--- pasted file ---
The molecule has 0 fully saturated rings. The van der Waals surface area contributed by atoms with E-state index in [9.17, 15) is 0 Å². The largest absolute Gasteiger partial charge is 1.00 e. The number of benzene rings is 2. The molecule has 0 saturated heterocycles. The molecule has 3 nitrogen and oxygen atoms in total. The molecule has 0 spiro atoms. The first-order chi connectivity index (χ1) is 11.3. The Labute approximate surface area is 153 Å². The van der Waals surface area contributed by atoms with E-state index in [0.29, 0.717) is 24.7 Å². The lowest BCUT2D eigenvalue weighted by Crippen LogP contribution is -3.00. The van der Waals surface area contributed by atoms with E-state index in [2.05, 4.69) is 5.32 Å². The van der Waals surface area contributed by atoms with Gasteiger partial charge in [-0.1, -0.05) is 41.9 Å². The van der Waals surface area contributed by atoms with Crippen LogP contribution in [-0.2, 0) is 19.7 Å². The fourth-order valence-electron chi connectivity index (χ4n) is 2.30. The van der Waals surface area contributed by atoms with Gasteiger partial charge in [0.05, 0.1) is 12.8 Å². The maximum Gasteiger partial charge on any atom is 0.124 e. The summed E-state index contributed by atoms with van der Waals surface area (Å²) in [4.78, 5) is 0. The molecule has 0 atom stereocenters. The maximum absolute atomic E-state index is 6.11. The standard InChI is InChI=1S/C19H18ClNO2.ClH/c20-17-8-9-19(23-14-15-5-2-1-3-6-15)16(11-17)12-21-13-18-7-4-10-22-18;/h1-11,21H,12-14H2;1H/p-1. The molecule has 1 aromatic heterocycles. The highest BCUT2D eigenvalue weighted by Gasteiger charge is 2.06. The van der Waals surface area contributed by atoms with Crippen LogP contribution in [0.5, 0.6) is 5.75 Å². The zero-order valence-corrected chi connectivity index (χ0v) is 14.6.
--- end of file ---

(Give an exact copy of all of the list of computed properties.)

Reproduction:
The molecule has 0 fully saturated rings. The van der Waals surface area contributed by atoms with E-state index in [9.17, 15) is 0 Å². The largest absolute Gasteiger partial charge is 1.00 e. The number of benzene rings is 2. The molecule has 0 saturated heterocycles. The molecule has 3 nitrogen and oxygen atoms in total. The molecule has 0 spiro atoms. The first-order chi connectivity index (χ1) is 11.3. The Labute approximate surface area is 153 Å². The van der Waals surface area contributed by atoms with E-state index in [0.29, 0.717) is 24.7 Å². The lowest BCUT2D eigenvalue weighted by Crippen LogP contribution is -3.00. The van der Waals surface area contributed by atoms with E-state index in [2.05, 4.69) is 5.32 Å². The van der Waals surface area contributed by atoms with Gasteiger partial charge in [-0.1, -0.05) is 41.9 Å². The van der Waals surface area contributed by atoms with Crippen LogP contribution in [-0.2, 0) is 19.7 Å². The fourth-order valence-electron chi connectivity index (χ4n) is 2.30. The van der Waals surface area contributed by atoms with Gasteiger partial charge in [0.05, 0.1) is 12.8 Å². The maximum Gasteiger partial charge on any atom is 0.124 e. The summed E-state index contributed by atoms with van der Waals surface area (Å²) in [4.78, 5) is 0. The molecule has 0 atom stereocenters. The maximum absolute atomic E-state index is 6.11. The standard InChI is InChI=1S/C19H18ClNO2.ClH/c20-17-8-9-19(23-14-15-5-2-1-3-6-15)16(11-17)12-21-13-18-7-4-10-22-18;/h1-11,21H,12-14H2;1H/p-1. The molecule has 1 aromatic heterocycles. The highest BCUT2D eigenvalue weighted by Gasteiger charge is 2.06. The van der Waals surface area contributed by atoms with Crippen LogP contribution in [0.5, 0.6) is 5.75 Å². The zero-order valence-corrected chi connectivity index (χ0v) is 14.6.